Meeting the minimum expectations below protects U-M and your personal data.
U-M Data on Personal iOS Devices
If you are permitted to access or maintain sensitive institutional data using your mobile device, you must meet the minimum expectations below. See Your Responsibilities for Protecting University Data When Using Your Own Devices for a complete list of your responsibilities when using your own devices to work with sensitive U-M data.
Store and share sensitive university data using only approved services. Be aware that personal storage services should not be used to store sensitive university data or information relating to university business. Do not use iCloud (or similar services) to store or backup university data.
Check the Sensitive Data Guide for services approved for use with specific sensitive data types to be sure you are in compliance with U-M guidelines for sensitive data.
If you travel outside of the U.S., be aware certain types of sensitive data cannot be accessed or maintained outside the country. There are legal restrictions on certain sensitive data types, such as Export Control, HIPAA, and FISMA. See the Sensitive Data Guide for details.
Report IT Security Incidents
If your iPhone is lost or stolen and you've used it to store or access sensitive data, notify the ITS Service Center. See Report an IT Security Incident for more details.
- Require a passcode for access. Follow the directions to Set up a Passcode for your device.
- Set the passcode lock to activate after 15 or fewer minutes of inactivity.
- Set your device to erase data after 10 failed passcode attempts.
- Turn on Find My iPhone. If your device is lost, you will then be able to track it or erase the data on it remotely. For instructions, see Set up Find My iPhone.
- Use encryption. Your iOS device should have encryption enabled by default.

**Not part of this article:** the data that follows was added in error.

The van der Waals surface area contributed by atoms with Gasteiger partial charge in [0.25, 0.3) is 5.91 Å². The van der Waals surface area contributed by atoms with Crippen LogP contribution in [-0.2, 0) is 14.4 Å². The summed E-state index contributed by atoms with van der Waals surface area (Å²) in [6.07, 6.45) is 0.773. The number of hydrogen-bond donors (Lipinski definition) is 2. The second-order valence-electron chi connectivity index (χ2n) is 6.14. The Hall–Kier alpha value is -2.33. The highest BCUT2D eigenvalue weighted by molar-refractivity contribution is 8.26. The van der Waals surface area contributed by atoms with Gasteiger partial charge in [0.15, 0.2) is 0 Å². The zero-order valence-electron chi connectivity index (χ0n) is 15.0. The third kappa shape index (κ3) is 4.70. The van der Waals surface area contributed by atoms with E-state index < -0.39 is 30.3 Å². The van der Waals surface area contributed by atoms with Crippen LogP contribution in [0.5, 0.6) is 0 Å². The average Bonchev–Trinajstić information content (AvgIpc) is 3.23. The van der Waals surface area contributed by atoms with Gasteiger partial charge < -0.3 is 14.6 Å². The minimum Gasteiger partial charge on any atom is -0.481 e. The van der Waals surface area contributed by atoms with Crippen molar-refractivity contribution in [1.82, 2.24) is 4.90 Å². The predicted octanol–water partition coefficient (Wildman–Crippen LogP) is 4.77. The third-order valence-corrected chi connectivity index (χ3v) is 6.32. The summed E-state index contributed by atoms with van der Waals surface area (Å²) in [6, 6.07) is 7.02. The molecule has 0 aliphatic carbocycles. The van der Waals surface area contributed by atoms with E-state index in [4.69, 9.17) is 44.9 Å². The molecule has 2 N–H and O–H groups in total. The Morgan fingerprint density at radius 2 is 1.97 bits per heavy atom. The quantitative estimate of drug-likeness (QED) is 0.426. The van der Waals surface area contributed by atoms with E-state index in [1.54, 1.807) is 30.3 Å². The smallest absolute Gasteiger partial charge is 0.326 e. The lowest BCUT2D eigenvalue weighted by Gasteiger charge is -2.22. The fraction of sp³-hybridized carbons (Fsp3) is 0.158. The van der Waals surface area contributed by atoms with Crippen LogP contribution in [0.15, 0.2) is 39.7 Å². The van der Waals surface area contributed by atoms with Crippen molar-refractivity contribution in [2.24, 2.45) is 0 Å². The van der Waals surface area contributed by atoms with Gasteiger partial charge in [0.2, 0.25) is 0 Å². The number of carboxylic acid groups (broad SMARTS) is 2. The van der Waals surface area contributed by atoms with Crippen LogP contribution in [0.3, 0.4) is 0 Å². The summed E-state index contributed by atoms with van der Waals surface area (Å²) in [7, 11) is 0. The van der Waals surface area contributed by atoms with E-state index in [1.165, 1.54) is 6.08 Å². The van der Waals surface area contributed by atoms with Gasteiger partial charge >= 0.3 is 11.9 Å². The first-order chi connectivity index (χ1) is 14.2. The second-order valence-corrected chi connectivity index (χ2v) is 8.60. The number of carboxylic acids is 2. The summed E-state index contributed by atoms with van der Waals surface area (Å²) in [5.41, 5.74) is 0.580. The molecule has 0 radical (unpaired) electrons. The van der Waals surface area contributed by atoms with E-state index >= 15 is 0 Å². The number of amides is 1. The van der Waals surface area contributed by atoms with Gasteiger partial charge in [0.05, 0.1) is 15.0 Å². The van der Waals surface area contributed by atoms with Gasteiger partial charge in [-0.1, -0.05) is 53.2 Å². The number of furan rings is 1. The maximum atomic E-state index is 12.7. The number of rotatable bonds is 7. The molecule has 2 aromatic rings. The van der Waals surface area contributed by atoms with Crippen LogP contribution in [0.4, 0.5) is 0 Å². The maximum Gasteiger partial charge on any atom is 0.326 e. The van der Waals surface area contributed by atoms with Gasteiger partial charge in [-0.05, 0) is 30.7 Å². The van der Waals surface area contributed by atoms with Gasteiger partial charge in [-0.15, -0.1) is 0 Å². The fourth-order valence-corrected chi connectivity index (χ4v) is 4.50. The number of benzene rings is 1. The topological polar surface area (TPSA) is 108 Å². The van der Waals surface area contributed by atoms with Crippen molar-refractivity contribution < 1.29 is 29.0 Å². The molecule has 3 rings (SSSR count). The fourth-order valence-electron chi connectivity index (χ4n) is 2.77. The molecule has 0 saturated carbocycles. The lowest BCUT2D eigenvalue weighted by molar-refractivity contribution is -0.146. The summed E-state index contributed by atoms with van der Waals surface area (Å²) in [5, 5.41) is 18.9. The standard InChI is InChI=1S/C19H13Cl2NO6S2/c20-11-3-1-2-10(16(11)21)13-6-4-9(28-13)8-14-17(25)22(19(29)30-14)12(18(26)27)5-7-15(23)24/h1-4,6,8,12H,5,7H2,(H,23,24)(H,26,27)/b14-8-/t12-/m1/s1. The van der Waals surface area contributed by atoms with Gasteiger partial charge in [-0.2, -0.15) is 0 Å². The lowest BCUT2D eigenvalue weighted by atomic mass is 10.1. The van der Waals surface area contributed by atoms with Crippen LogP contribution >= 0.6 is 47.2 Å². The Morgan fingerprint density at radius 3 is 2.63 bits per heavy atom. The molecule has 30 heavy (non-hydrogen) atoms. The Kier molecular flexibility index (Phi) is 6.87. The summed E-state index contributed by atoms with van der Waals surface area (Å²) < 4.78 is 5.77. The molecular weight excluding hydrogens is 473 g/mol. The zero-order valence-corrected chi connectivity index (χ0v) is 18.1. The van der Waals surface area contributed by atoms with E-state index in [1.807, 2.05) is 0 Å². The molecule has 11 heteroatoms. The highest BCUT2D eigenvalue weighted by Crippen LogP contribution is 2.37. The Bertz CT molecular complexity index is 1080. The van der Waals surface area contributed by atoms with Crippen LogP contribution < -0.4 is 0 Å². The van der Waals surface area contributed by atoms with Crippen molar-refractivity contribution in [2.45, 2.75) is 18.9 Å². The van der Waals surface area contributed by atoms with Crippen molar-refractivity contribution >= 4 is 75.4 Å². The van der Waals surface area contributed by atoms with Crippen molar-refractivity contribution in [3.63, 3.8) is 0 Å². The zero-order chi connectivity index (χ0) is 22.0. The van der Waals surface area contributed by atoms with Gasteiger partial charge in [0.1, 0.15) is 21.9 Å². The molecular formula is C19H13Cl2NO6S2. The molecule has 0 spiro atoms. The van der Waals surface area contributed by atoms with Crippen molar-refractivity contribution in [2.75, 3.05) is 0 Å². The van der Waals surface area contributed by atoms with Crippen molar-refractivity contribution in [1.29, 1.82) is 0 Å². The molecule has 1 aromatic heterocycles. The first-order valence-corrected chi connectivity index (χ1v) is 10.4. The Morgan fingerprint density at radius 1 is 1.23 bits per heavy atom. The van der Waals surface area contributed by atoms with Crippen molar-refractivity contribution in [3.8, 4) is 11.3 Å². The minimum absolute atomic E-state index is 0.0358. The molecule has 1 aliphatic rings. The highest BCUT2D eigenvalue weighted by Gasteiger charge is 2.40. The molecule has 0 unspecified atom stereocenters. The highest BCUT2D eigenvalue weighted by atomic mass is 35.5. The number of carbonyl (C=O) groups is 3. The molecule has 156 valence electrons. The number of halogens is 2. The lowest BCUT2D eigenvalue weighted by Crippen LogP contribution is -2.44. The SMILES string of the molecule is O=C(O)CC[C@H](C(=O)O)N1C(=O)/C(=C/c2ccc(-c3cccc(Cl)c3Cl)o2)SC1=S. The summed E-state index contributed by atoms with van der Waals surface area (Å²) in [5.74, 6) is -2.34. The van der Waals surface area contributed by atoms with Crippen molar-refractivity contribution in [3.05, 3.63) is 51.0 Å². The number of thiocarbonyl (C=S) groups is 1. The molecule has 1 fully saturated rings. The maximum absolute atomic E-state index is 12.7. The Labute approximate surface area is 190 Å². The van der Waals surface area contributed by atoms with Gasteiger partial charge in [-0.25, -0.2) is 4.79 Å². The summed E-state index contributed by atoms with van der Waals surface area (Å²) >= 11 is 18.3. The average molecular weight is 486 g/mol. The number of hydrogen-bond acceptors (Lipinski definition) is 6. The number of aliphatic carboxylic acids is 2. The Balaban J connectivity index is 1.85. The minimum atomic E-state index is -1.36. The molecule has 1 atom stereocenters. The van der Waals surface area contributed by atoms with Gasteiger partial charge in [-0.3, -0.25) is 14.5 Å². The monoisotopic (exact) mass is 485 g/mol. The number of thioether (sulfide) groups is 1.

Protect your device and data by using secure connections and limiting unnecessary connections.
- Use a Secure Internet Connection. Avoid public and "free" WiFi if possible.
- Use the U-M VPN if using untrusted wireless networks. Be sure to choose the right profile for your campus or affiliation. Untrusted wireless networks include guest wireless in a hotel or coffee shop or other "free" wireless.
- Turn off "Ask To Join Networks" (under Wi-Fi settings). If you need to join a network, open settings and find the desired network.
- Turn off/restrict Bluetooth, AirDrop, and other connections when you aren't using them. Restrict AirDrop shares to your contacts if you do use it.
- Turn on airplane mode when you do not need to use your phone, GPS, radio, WiFi, or Bluetooth. See iOS: Understanding airplane mode.
Stay up to date:
- Update your iOS software to get the latest security updates and improvements.
- Update apps on your iOS device(s) to get the latest security updates and improvements.
Only install apps from the App Store:
- Do not download apps offered to you via email, text messages, or web links.
- Do not install apps offered on pop-ups from third-party websites.
- If iOS alerts you about an "Untrusted App Developer," click "Don't Trust" on the alert and immediately uninstall the application.
Do not make unauthorized modifications to iOS, or bypass security features that prevent you from changing your operating system or downloading unauthorized software. This process, often called "jailbreaking," exposes your device to compromise. See Apple's warning about the dangers of unauthorized modification of iOS.
Securely Dispose of Your Device
Before you dispose of, sell, or give away your device, back up your data and erase all contents and settings to protect you and U-M. See Erase Personal Devices Before Disposal for details.
Additional Best Practices
Consider these additional options for enhanced security and privacy for your device and the data maintained on or accessed from it.
- Turn off GPS/Location Services for apps where you do not need it (under Privacy settings).
- Set your web browser for private browsing. See iOS: Safari web settings for details about Safari security settings. In Chrome, open the Chrome menu and look for the advanced privacy settings.
- Protect yourself online. Learn about strong passwords, how to protect your identity, how to avoid phishing scams, and more.
- Put a sticker on your phone with your name and email address. This low-tech, practical step enables somebody to contact you if they find your lost phone, even if the battery is dead.
- Register your devices. The U-M Police Department offers a free laptop and personal electronics registration program to members of the U-M community to deter theft and assist in the recovery of stolen property.
- Travel safely with technology. Take precautions when you are away from home to protect your privacy and the university's sensitive data.
- Consider using mobile antivirus products.
Related U-M Policies and Standards
- Responsible Use of Information Resources (SPG 601.07)
- Security of Personally Owned Devices that Access or Maintain Sensitive Institutional Data (SPG 601.33)
- Unit-Specific Requirements for Self-Management of Personally Owned Devices that Access Sensitive Institutional Data (DS-07)
- Tech Tools: Cell Phones and Portable Electronic Resources (SPG 514.04)